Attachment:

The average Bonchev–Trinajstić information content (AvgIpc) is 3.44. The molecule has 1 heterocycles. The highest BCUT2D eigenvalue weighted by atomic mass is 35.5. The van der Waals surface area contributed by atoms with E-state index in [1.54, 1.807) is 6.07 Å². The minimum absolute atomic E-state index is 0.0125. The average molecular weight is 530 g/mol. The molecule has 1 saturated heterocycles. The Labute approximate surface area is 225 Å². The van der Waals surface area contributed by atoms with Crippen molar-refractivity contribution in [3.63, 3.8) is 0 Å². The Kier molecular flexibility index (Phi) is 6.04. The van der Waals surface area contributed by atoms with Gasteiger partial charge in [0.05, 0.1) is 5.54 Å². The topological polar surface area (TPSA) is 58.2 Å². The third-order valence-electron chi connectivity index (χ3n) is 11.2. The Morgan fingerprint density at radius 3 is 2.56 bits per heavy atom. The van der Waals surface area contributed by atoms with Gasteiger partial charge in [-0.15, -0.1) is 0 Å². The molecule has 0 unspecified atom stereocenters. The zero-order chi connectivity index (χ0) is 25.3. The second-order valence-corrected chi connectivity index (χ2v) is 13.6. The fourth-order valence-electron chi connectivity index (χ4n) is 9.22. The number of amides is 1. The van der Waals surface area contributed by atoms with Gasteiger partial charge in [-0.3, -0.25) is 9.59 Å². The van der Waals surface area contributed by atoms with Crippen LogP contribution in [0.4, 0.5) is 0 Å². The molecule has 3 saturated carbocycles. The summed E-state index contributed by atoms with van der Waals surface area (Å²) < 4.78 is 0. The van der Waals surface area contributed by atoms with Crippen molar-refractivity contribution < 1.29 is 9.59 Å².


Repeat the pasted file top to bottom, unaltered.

The average Bonchev–Trinajstić information content (AvgIpc) is 3.44. The molecule has 1 heterocycles. The highest BCUT2D eigenvalue weighted by atomic mass is 35.5. The van der Waals surface area contributed by atoms with E-state index in [1.54, 1.807) is 6.07 Å². The minimum absolute atomic E-state index is 0.0125. The average molecular weight is 530 g/mol. The molecule has 1 saturated heterocycles. The Labute approximate surface area is 225 Å². The van der Waals surface area contributed by atoms with Crippen molar-refractivity contribution in [3.63, 3.8) is 0 Å². The Kier molecular flexibility index (Phi) is 6.04. The van der Waals surface area contributed by atoms with Gasteiger partial charge in [0.05, 0.1) is 5.54 Å². The topological polar surface area (TPSA) is 58.2 Å². The third-order valence-electron chi connectivity index (χ3n) is 11.2. The Morgan fingerprint density at radius 3 is 2.56 bits per heavy atom. The van der Waals surface area contributed by atoms with Gasteiger partial charge in [-0.15, -0.1) is 0 Å². The molecule has 0 unspecified atom stereocenters. The zero-order chi connectivity index (χ0) is 25.3. The second-order valence-corrected chi connectivity index (χ2v) is 13.6. The fourth-order valence-electron chi connectivity index (χ4n) is 9.22. The number of amides is 1. The van der Waals surface area contributed by atoms with Gasteiger partial charge in [-0.3, -0.25) is 9.59 Å². The van der Waals surface area contributed by atoms with Crippen LogP contribution in [0.4, 0.5) is 0 Å². The molecule has 3 saturated carbocycles. The summed E-state index contributed by atoms with van der Waals surface area (Å²) < 4.78 is 0. The van der Waals surface area contributed by atoms with Crippen molar-refractivity contribution < 1.29 is 9.59 Å².